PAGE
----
Monday, March 16, 2009

Spring Awakenings

It's almost spring here on Grassy Mountain. This is a time of transition, with weather extremes; one week we celebrate almost record temperatures and can wander around in shirtsleeves, and the next we have ice and snow everywhere!

As I write this we are on day four of a cold rain, but it is most welcomed, as it will help my gardens get off to a good start and will jump start the greening of the mountain.

I've spent the last two weeks alternately hunkered down with the dogs by the wood stove and getting out to hike here and with friends.

I've managed to get all of my gardens ready, cardboarding the disaster of the culinary herb garden, trying to kill the Comfrey there that some fool (read Sam) transplanted last year to a new spot. Of course the Comfrey roots left in the culinary garden thrived after being cut, and I had plants everywhere. Cardboarding and heavily mulching will get rid of them, but unfortunately will also kill my Oregano.

Not to worry though, as I'll be attending the annual Asheville Herb Festival in early May and will replenish my gardens with new young plants. If you're local to this area you should check them out. It's a great source for locally grown herbs and garden plants and seeds, and features many other herbal and hand made products. It's always good to support local growers and businesses, and I enjoy the chance to keep my money local.

This year I will be trying something new for the vegetable garden, as I have such limited space and want to grow more yummy stuff. I'm going to train all my summer squash and zucchini plants up a trellis, and my tomatoes will be moved to upside down buckets hanging from the barn. That way I'll have more room for the other plants. My Jerusalem Artichokes should fare well, as I didn't do a complete harvest last fall. I left a lot of the tubers untouched, so the bed will spread. The 'chokes will become my potato substitute.

I'm also trying something new in my community, and will be holding a FREE "Ask the Herbalist Day" on Tuesdays at the local Switzerland Cafe. This is a great little cafe and General Store run by friends Ann and Lora. If you're in the area please check them out. They have the freshest salads and the best quiche anywhere.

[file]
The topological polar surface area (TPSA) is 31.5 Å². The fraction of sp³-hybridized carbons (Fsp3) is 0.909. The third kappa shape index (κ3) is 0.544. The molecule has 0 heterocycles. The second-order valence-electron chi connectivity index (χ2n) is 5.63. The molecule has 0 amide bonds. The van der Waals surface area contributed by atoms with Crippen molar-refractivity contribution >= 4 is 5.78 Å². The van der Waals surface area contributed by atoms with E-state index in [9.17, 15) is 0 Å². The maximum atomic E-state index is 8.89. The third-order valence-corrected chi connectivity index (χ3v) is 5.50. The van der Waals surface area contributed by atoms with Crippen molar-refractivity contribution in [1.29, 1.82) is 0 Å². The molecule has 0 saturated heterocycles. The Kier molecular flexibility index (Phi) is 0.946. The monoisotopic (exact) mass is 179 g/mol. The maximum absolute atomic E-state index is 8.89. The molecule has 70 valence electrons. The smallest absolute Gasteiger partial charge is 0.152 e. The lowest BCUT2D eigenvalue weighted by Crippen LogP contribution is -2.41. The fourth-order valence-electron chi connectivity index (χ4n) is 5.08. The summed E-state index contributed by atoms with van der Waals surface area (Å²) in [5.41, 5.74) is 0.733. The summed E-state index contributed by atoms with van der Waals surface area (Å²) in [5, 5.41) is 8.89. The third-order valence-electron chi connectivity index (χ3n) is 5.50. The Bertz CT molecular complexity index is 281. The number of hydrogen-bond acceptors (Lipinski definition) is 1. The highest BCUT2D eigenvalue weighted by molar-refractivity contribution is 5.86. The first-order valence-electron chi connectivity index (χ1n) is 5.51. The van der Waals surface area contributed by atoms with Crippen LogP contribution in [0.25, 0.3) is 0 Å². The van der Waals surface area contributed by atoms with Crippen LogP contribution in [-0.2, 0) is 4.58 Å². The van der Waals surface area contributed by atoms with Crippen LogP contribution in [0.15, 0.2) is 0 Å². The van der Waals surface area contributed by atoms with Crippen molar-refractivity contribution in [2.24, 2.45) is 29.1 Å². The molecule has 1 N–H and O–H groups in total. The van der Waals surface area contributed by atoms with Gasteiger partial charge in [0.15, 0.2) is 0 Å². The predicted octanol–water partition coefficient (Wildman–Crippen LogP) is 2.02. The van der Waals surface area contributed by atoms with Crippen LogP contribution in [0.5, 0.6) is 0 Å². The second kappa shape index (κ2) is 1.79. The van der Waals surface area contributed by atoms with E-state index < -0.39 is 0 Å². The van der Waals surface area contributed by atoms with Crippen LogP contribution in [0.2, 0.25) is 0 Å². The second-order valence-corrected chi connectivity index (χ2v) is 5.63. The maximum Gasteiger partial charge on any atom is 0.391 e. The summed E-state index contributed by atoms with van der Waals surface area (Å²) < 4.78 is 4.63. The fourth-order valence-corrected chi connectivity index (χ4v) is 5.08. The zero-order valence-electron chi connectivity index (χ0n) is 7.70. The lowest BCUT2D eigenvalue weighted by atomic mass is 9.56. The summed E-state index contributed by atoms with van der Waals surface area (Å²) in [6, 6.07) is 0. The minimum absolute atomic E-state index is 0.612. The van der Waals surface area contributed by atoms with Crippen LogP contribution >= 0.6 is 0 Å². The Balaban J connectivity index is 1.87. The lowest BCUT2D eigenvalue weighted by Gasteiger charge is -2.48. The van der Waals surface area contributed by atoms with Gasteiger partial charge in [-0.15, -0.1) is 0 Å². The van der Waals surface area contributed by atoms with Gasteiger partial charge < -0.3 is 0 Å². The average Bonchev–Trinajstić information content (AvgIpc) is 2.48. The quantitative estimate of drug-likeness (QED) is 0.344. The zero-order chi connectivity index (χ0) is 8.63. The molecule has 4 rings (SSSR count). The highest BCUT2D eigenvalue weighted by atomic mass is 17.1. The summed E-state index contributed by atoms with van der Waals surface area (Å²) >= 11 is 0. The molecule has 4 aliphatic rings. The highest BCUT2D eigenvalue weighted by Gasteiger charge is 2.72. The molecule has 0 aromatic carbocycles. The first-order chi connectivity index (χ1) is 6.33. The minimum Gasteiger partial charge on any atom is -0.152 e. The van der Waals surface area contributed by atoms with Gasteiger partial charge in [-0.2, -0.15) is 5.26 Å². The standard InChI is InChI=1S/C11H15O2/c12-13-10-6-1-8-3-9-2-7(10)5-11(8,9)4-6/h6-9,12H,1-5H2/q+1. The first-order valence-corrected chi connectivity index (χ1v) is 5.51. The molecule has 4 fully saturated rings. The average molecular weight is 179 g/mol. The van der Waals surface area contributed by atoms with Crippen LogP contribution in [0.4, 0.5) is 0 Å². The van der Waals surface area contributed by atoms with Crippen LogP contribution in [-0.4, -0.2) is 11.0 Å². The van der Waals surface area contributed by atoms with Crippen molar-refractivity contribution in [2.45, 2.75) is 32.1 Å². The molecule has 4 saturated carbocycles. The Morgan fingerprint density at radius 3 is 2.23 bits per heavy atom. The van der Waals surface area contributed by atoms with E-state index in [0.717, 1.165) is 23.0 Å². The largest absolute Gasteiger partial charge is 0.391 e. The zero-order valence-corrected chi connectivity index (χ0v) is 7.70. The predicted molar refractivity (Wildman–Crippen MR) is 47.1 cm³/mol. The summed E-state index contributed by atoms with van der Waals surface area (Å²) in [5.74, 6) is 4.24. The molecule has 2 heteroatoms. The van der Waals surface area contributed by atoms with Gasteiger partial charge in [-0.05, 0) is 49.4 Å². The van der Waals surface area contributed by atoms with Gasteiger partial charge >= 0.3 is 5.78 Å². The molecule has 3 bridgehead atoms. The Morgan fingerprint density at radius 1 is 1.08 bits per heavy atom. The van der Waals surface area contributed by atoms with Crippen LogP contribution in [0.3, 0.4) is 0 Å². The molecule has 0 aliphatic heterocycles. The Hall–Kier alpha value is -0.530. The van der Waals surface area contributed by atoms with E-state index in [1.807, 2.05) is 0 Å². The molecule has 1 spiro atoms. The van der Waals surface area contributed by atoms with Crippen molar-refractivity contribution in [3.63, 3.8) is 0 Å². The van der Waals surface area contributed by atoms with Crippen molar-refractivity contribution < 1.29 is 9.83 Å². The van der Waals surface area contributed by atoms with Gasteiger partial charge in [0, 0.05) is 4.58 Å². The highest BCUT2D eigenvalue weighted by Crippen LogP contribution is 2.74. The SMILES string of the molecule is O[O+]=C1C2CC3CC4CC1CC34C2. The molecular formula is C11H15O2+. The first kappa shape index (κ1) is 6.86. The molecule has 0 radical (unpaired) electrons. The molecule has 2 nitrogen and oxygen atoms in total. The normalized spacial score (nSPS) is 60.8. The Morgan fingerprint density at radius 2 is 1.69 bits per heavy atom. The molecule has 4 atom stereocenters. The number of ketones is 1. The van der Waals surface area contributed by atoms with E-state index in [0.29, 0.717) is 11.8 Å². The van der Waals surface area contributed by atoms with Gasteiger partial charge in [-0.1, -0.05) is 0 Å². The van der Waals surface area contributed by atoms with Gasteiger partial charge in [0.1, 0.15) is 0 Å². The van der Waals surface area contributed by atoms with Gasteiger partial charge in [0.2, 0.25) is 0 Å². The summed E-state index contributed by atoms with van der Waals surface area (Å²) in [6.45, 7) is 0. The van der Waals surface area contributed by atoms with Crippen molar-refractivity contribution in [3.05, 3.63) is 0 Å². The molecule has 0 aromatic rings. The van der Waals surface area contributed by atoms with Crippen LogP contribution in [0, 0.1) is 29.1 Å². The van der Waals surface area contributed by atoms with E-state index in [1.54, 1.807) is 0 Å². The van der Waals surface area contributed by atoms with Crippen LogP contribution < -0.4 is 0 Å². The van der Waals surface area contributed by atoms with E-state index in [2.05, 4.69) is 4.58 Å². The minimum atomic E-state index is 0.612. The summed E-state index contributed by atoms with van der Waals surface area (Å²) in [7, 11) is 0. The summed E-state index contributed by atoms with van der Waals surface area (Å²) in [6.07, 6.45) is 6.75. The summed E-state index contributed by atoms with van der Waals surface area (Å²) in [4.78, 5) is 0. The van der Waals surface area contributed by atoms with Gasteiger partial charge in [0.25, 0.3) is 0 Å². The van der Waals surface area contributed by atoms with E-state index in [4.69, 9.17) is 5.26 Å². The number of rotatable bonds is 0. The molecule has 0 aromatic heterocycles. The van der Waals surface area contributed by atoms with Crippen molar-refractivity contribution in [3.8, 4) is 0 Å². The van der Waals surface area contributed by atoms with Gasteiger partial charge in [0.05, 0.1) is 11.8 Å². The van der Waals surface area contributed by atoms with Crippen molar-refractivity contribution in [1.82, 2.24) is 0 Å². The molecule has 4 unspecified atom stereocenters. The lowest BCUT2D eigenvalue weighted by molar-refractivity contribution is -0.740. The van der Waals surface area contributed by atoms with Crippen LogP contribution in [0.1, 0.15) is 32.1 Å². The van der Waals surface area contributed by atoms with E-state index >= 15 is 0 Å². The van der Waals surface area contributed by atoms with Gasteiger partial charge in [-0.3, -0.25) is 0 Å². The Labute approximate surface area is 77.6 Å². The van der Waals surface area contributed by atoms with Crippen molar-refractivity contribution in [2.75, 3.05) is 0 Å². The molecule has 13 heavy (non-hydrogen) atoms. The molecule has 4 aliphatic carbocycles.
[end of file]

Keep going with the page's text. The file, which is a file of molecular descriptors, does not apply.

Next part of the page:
Anyway, back to the subject at hand. Every Tuesday at 2 PM I'll be setting up at a table outside and holding court with anyone who comes along. I'll be available for all herb related questions. Folks can bring samples or photos of weeds in their yards for help with identification and a brief talk about the best uses for the plant. General questions about health will be entertained and discussed, and I'll have my herb books, press book, weed of the month handouts, and may even have a plant of the week present for discussion. It's a way I can provide service to my community, and hopefully make new contacts and friends who will then go on to attend a class or herb walk.

Chickens. Well, I have to admit, I stink as a chicken farmer! As I last reported, I ended up with what I thought was two roosters and one hen. But that hen just never would lay any eggs. I checked every day for my first "free range egg" to no avail. Then one day I noticed "her" comb was growing, and "she" was growing some suspicious looking tail feathers to boot. My hen I'd watched so closely was none other than a crossdressing rooster! Great. No eggs. After a time the three began to fight, and my favorite one, the white one I named Rocky was getting the worst of it. I finally butchered the two mean red ones and now have this one pretty white rooster that comes when I call and stands to be petted. But no eggs.

I'll remedy that in April with the addition of several hens purchased from a local hatchery who keeps pullets till they are about ready to begin to lay. No more biddies for me!

I've spent the last few days updating my website, so please do check it out when you get a chance.

And that's all for now folks!

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